Wed Mar 18 16:45:00 CDT 2015

Consensus Actual Previous
Q/Q percent change 0.8% 0.8% 1.0%
Y/Y percent change 3.3% 3.5% 3.2%

As anticipated, fourth quarter GDP was up 0.8 percent on the quarter and a greater than anticipated 3.5 percent from the same quarter a year ago. Expectations were for a 3.3 percent increase. Among the sectors that added to growth were retail trade & accommodation which added 2.3 percent thanks to increased tourist spending. Rental, hiring, and real estate services were up 1.2 percent, thanks to increased home sales. Financial & insurance services gained 1.1 percent mainly due to increased banking activity.

On the expenditure side, GDP was up 1.1 percent on the quarter and 3.7 percent on the year. Exports of goods and services were up 6.1 percent, driven by increased spending from overseas visitors. Household consumption expenditure added 0.6 percent, due to increased spending on services and durable goods. Inventories added NZ$409 million from increased manufacturing and distribution inventories.

The Reserve Bank of New Zealand which was the first industrial country to increase interest rates in July 2014 has been carefully monitoring growth. At its meeting last week, the RBNZ said that the domestic economy remained strong. But there were are a number of factors weighing on domestic growth, including drought conditions in parts of the country, fiscal consolidation, reduced dairy incomes and the high exchange rate.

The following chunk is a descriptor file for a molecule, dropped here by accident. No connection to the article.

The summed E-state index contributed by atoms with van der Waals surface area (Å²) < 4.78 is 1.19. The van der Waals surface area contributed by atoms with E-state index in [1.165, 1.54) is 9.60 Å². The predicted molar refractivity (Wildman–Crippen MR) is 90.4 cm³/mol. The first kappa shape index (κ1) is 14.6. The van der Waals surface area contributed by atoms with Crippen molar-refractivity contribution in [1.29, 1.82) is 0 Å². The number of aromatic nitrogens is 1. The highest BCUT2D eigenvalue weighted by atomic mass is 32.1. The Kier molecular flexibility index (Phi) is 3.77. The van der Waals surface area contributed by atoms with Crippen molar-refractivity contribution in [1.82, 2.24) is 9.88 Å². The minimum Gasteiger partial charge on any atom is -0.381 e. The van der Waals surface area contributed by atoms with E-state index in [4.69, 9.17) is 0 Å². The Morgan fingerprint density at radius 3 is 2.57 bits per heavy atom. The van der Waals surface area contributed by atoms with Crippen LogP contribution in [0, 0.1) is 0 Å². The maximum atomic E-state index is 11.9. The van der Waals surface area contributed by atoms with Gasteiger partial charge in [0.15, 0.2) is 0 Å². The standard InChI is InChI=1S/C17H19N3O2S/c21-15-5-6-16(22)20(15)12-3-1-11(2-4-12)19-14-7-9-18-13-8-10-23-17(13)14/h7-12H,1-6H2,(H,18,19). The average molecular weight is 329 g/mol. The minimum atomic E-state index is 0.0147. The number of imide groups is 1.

GDP data are a comprehensive measure of a New Zealand's overall production and consumption of goods and services. GDP serves as one of the primary measures of overall economic well-being. GDP calculates the total market value of goods and services produced in New Zealand within a given period after deducting the cost of goods and services used up in the process of production. Therefore, GDP excludes intermediate goods and services and considers final aggregates only. The New Zealand System of National Accounts (NZSNA) is a comprehensive accounting framework based on an international standard (System of National Accounts, 1993).

Gross domestic product (GDP) can be measured using three approaches, namely the production, income and expenditure approaches. The production measure of GDP is derived from firm level data and estimates the value added by all producing industries in the New Zealand economy. The income measure of GDP is derived from earnings data and estimates how the income earned from these producing industries is then distributed throughout the economy as returns to labor, capital and government. The expenditure measure of GDP is derived from data estimating spending on goods and services by final end users and includes consumption, investment and exports minus the value of imports.

GDP is the all-inclusive measure of economic activity. Investors need to closely track the economy because it usually dictates how investments will perform. Investors in the stock market like to see healthy economic growth because robust business activity translates to higher corporate profits. Bond investors are more highly sensitive to inflation and robust economic activity could potentially pave the road to inflation. By tracking economic data such as GDP, investors will know what the economic backdrop is for these markets and their portfolios. The GDP report contains a treasure-trove of information which not only paints an image of the overall economy, but tells investors about important trends within the big picture. GDP components such as consumer spending, business and residential investment, and price (inflation) indexes illuminate the economy's undercurrents, which can translate to investment opportunities and guidance in managing a portfolio.